“Upstream” is the kind of book that you won’t be able to rush through even if you tried. It is meant to be read languidly and at your own pace. “You must never stop being whimsical” she says and I this one sentence hit home. Mary Oliver says things you want to say and more particularly, feel. Her writing isn’t long-drawn. She comes to the point and the beauty of her writing lies in her brevity.

“Upstream” is an ode to nature, to other writers such as Whitman, Emerson and Poe. Those by far were my favourite essays. Her poetry is of course remarkable but her essays are also not far behind. Mary Oliver is the kind of writer that observes keenly and emotes beautifully through her words.

Zen in the Art of Writing by Ray Bradbury

Zen in the Art of Writing by Ray Bradbury Title: Zen in the Art of Writing
Author: Ray Bradbury
Publisher: Joshua Odell Editions
ISBN: 9781877741098
Genre: Non-Fiction
Pages: 176
Source: Personal Copy
Rating: 5/5

Writing is not easy. Writing is not difficult either. It is perhaps the single most surreal experience. I write as well but not as often as I would like to. I keep stalling it. I do not put pen to paper when I should. I think most of the time I am just scared of how it will turn out. I am not confident of my skills and I should not doubt myself anyway but I do. Maybe that is why there are writers out there and then there are some of us who could learn a lesson or two from their lives.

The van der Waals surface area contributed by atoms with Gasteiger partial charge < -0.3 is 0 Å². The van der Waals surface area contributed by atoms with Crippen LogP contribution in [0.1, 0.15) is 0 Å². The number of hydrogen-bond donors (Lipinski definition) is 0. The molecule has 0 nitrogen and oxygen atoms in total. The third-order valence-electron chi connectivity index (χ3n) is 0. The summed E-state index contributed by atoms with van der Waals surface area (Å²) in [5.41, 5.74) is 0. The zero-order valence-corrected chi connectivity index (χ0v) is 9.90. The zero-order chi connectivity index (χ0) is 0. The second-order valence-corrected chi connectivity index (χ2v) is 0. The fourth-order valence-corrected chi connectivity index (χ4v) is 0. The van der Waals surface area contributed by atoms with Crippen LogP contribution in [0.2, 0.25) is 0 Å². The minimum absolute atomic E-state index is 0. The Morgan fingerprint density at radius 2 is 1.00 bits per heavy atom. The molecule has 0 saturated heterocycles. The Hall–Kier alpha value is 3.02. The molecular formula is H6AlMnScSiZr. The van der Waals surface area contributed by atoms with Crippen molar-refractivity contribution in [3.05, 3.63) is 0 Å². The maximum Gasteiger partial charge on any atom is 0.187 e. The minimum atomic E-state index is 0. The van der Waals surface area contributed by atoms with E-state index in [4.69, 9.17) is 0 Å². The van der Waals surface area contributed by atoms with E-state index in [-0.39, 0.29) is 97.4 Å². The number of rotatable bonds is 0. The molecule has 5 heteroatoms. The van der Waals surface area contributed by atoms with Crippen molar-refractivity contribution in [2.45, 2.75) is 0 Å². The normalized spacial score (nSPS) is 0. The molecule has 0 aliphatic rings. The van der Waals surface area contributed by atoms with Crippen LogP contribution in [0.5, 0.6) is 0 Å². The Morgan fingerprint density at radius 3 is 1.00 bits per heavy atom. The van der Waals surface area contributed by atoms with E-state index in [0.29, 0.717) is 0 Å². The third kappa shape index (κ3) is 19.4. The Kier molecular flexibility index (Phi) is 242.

“Zen in the Art of Writing” by Ray Bradbury was one book that I was waiting to read since a very long time. I wanted to but it ended up being just too expensive to pick up, till I finally did at the Flipkart Big Book Sale – BookMarkit at about eighty-four rupees.

What is this book? Why did I want to read it?

Well, for one this book is about writing by the master himself, Ray Bradbury. It is a collection of eleven essays and all centered on the craft and art of writing. Bradbury is one of my favourite writers. I think I have read almost everything that he has written, so there was no way that I was not going to read this one. Reading this book made me see my writer in a different light. It made me appreciate his craft a lot more than I would have done, had I not read this book.

What does Mr. Bradbury do in this book?

He takes on the process of writing. He urges people to go out there and write. He speaks of his experiences with writing and how that helped him become what he is – a celebrated writer. Ray Bradbury talks of how he listed nouns one after the other and they became ideas for his short stories and the very titles of his stories. The core of the book is also about how he came upon ideas for his stories and books and how to become a writer you cannot let go of your imagination and spirit.